Take away the parades. Blockade the crowds of green. Lock up the Guinness and put the lid on ethnically inaccurate servings of corned beef. If you want to know what really courses through the veins of anyone with Celtic lineage, turn away from these propagated accompaniments and listen to the music.
The tribal thump of the bodhrán. The tin whistle and pipes, the accordion, fiddles and flutes. Let their communion march through your chest, dizzy your head and tap your heel, and understand that this instrumental infusion is what fuels the Irish heartbeat.
Also understand that no collection of traditional musicians are better at facilitating this ancestral pulse than the Chieftains, who were joined by the Buffalo Philharmonic Orchestra on Friday to officially usher in the season’s St. Patrick’s Day weekend with a rousing two-hour session inside Kleinhans Music Hall.
Formed in Dublin in 1962 by founding member Paddy Moloney, the six-time Grammy winners have not only devised the soundtrack for family hooleys, step-dancing duels and pub dates, but have popularized Ireland’s traditional music on a worldwide scale. They’ve collaborated with expected partners like Sinead O’Connor and Van Morrison; backed the likes of Bon Iver and Ziggy Marley (for a tremendous version of his father’s “Redemption Song”); and paved the way for more frenetic pipe-wielding acts like Flogging Molly and Dropkick Murphys. For over five decades, musicians of all types have flocked to the band’s rare blend of cycling rhythms and spiritual cohesion, hoping to bask in the glow of the Chieftains’ emerald-hued incandescence.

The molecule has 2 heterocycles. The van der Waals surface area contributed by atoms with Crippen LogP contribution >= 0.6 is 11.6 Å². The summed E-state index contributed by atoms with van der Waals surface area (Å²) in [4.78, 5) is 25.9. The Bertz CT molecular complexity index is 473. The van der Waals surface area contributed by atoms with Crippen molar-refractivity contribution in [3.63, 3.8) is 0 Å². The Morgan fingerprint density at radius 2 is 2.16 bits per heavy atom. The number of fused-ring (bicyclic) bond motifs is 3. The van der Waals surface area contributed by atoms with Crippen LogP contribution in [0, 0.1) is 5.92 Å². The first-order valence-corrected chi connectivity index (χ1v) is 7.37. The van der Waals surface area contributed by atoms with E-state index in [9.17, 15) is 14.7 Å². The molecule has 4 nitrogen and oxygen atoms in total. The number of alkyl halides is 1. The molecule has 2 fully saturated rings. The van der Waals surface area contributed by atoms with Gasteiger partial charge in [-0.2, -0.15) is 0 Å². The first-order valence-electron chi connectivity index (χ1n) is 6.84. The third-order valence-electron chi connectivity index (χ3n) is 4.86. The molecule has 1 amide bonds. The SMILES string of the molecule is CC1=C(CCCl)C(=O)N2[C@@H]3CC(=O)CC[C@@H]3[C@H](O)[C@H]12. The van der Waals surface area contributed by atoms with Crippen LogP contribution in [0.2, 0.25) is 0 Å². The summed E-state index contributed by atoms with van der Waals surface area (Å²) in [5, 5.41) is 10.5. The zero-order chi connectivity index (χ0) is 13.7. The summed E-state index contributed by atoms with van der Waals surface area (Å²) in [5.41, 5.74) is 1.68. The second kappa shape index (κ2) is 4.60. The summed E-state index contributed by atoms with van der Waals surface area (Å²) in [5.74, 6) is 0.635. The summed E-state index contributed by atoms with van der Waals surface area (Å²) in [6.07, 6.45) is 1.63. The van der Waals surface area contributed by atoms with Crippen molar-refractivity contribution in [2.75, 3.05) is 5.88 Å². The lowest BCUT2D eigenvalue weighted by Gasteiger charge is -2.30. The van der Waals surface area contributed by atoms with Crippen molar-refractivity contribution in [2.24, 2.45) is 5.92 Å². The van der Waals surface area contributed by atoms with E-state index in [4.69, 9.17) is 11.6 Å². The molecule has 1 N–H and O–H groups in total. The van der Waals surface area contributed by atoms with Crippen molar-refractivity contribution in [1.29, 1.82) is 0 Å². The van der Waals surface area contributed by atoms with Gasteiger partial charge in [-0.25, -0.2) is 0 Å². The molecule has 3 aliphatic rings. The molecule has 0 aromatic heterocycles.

On Friday night, it was the BPO’s turn to benefit from the band’s cathartic radiance – but not until after the Chieftains had the spotlight to themselves.
Joined by longtime bandmates Kevin Conneff on bodhrán and Matt Molloy on flute, Moloney led the trio on tin whistle through a somber instrumental entry into Conneff’s vocals for the lighthearted jaunt “Changing Your Demeanour.” Backed on this tour by harpist Triona Marshall, acoustic guitarist Tim Edey, banjo player Martin Murray, and fiddlers Tara Breen and Jon Pilatzke (both expertly sitting in for now part-time Chieftains fiddler Sean Keane), the band’s first offering set the tone for their first set’s balanced pace.
Beautiful ballad “Carrickfergus” was countered by the raucous burst of the Nelson Mandela-inspired “Troublemaker’s Jig.” Scottish singer Alyth McCormack’s earnest vocals preceded manic step-dancing reels by multi-tasking fiddler Pilatzke, and a Sting-less version of the heroic “Mo Ghile Mear” transitioned into Buffalo’s Rince na Tiarna dancers adding some elegant stomp on “Rocky Road to Dublin.”
Thankfully, this balance not only remained when the Philharmonic players joined Moloney and Co. for the night’s second set. It was augmented, as was the power and depth behind arrangements typically executed with flutes, fiddles and uilleann pipes.
Instead of the usual regal push behind “March of the King of Laois,” there was a Gaelic storm of backing strings, brass and cymbals. After the Moloney-led introduction of “March to Battle (Across the Rio Grande),” Niagara Falls’ McKenzie Highlanders Pipe Band injected the original with a hail of percussion and bagpipes. And during the second set’s 20-minute finale medley, the BPO’s chorus complemented the swirl of fiddle solos with a few verses of “Buffalo Gals.”
But at the center of it all were the night’s headliner. During their aforementioned finale, the trio stepped to the forefront for their own instrumental solo. One by one, each delivered a piece of what makes the band’s music so resonant for so many. When joined as one, their euphoric and elegiac sound thumps the pulse of Irish heritage – and on it marches, one song at a time.